DRM is not the worst of it, only the part of the commercial grab most evident to the regular consumer. DRM is a result of the DMCA(Digital Millenium Copyright Act), created to perpetuate rights to Mickey Mouse to the Disney corporation. The worst of it is the granting of software patents. Patent law at that level will supplant copyright to some extent, and strangle creativity in the computer field outside of corporations large enough to detect valid patents and dispute invalid ones. What ends up happening is that the large corporations largely pay each other off or sign cross-licensing agreements, leaving the rest of the public and smaller companies to fend for themselves.
Yeah, I recently rented a dvd, and i got the same thing. The whole breakdown of this is that they overcharge for everything. I was reading somewhere recently that the RIAA takes about 70-80% of every song that is purchaced over iTunes. I'd assume the same was for the MPAA. If thats true, no wonder why they are so p**sed, and the authors arent as mad. they are still making millions so. I mean if a $12 CD, the artist only gets $1.50 before taxes and stuff, and the RIAA gets $9 no wonder then. If they charged $5 and if dvds were 14.99 again, it wouold help. I havent bought a CD in about 3 years. i get everything through limewire now, or use some russian pay service that i can get each song for about 4 cents apice..
~~I'd like to think about myself as a very advanced computer technician but it wont happen till i get a job
I have been reading articles like this for years. I now feel compelled to respond for the first time.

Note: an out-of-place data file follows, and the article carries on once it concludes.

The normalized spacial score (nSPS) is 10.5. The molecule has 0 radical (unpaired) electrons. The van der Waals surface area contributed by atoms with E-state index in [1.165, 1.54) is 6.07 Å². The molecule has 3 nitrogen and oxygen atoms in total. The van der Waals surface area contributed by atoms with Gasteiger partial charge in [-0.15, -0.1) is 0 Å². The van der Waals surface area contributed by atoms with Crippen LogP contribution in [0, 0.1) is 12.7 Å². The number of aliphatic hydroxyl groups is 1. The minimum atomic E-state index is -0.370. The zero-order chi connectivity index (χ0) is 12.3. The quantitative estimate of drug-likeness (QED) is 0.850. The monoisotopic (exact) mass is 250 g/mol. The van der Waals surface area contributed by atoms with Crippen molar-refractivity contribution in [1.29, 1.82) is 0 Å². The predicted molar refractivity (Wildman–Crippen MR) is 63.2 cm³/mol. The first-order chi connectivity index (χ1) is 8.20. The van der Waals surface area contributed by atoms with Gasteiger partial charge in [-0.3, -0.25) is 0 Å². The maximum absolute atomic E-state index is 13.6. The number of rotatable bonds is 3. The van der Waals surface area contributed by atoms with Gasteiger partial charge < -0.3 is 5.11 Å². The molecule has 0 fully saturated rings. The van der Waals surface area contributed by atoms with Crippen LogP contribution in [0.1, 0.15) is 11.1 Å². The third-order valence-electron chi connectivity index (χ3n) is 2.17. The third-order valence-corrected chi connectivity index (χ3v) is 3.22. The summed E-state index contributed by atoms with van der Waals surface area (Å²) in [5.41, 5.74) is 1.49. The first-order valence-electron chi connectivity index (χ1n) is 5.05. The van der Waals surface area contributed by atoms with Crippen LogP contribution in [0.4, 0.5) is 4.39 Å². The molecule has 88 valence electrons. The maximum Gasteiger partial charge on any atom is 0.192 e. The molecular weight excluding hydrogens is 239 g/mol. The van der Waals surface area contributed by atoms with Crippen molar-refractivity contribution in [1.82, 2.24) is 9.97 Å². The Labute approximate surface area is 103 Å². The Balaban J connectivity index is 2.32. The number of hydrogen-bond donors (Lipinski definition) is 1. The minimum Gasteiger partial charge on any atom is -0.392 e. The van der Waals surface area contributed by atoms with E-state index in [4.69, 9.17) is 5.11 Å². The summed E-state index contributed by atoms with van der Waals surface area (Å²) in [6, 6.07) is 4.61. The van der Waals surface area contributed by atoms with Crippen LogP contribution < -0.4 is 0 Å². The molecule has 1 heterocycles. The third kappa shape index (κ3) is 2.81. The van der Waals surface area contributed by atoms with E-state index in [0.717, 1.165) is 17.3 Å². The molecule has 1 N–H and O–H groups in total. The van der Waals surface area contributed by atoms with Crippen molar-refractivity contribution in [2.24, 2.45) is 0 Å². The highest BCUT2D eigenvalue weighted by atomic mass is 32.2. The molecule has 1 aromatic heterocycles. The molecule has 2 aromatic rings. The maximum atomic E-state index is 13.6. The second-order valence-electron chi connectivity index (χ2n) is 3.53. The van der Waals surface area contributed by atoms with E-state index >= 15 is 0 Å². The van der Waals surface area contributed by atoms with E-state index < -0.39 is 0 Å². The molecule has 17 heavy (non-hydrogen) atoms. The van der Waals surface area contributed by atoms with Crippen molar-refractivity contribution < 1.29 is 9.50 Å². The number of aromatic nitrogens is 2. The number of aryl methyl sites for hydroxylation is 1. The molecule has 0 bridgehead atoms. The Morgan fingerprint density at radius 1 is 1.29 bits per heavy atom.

Twenty dollars is a lot to pay for a DVD. The studios have been paid many times over the cost of the film before it is even released in DVD format. The profit margins are too high. I agree also with the gentleman talking about the cost of a nice evening out with the family. It is too high. Unfortunately, consumers keep buying, so they keep charging. I think that we should back off of paying for it and maybe the industry will respond. Maybe. The question is, can parents learn to say no to their kids in addition to curbing there own consumption?
I am a musician and would like my copyrights to be respected as much as the next artist. However, I don't think we will ever see a resolution that works for anyone but big corporations. As a skilled audio engineer, they will NEVER actually be able to stop me from recording anything that is audible through speakers. If I can hear it, I can record it. I am surprised that this aspect has not been talked about more.
It may be a bit of a pain to record and then transfer to another format, but based on this article --an hour for setup to simply watch something with a license limit-- my method might actually be easier. I think we may then see a renewed interest in home recording equipment of an updated kind. I figure if I want to watch or listen to something, why not just record it at the same time through conventional methods in real time as you watch or listen. Then you just take that and transfer it as you wish.